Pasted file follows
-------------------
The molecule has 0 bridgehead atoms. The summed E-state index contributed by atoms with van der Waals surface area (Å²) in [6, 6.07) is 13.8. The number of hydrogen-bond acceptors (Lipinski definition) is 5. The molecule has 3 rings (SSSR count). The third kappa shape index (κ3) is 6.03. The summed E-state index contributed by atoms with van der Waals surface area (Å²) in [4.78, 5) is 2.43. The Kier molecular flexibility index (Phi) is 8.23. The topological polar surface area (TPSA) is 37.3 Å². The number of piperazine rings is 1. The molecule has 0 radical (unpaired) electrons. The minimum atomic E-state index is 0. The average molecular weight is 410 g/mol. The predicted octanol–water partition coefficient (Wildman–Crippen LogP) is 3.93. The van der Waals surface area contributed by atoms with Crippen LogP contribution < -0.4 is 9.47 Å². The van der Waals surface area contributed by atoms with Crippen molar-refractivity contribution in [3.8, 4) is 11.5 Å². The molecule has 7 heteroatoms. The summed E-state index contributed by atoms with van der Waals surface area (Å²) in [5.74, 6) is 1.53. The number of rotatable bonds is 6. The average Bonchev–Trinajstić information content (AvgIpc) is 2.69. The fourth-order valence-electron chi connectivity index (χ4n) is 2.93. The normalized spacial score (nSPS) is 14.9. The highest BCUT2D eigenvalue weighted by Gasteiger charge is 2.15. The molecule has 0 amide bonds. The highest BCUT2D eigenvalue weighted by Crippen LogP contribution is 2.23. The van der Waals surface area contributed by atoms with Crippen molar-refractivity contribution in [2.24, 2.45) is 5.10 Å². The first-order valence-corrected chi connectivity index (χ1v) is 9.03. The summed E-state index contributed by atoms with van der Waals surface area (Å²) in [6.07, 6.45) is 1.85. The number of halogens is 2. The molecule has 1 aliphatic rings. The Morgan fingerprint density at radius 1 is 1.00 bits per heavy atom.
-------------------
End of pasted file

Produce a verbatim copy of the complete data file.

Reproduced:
The molecule has 0 bridgehead atoms. The summed E-state index contributed by atoms with van der Waals surface area (Å²) in [6, 6.07) is 13.8. The number of hydrogen-bond acceptors (Lipinski definition) is 5. The molecule has 3 rings (SSSR count). The third kappa shape index (κ3) is 6.03. The summed E-state index contributed by atoms with van der Waals surface area (Å²) in [4.78, 5) is 2.43. The Kier molecular flexibility index (Phi) is 8.23. The topological polar surface area (TPSA) is 37.3 Å². The number of piperazine rings is 1. The molecule has 0 radical (unpaired) electrons. The minimum atomic E-state index is 0. The average molecular weight is 410 g/mol. The predicted octanol–water partition coefficient (Wildman–Crippen LogP) is 3.93. The van der Waals surface area contributed by atoms with Crippen LogP contribution < -0.4 is 9.47 Å². The van der Waals surface area contributed by atoms with Crippen molar-refractivity contribution in [3.8, 4) is 11.5 Å². The molecule has 7 heteroatoms. The summed E-state index contributed by atoms with van der Waals surface area (Å²) in [5.74, 6) is 1.53. The number of rotatable bonds is 6. The average Bonchev–Trinajstić information content (AvgIpc) is 2.69. The fourth-order valence-electron chi connectivity index (χ4n) is 2.93. The normalized spacial score (nSPS) is 14.9. The highest BCUT2D eigenvalue weighted by Gasteiger charge is 2.15. The molecule has 0 amide bonds. The highest BCUT2D eigenvalue weighted by Crippen LogP contribution is 2.23. The van der Waals surface area contributed by atoms with Crippen molar-refractivity contribution in [2.24, 2.45) is 5.10 Å². The first-order valence-corrected chi connectivity index (χ1v) is 9.03. The summed E-state index contributed by atoms with van der Waals surface area (Å²) in [6.07, 6.45) is 1.85. The number of halogens is 2. The molecule has 1 aliphatic rings. The Morgan fingerprint density at radius 1 is 1.00 bits per heavy atom.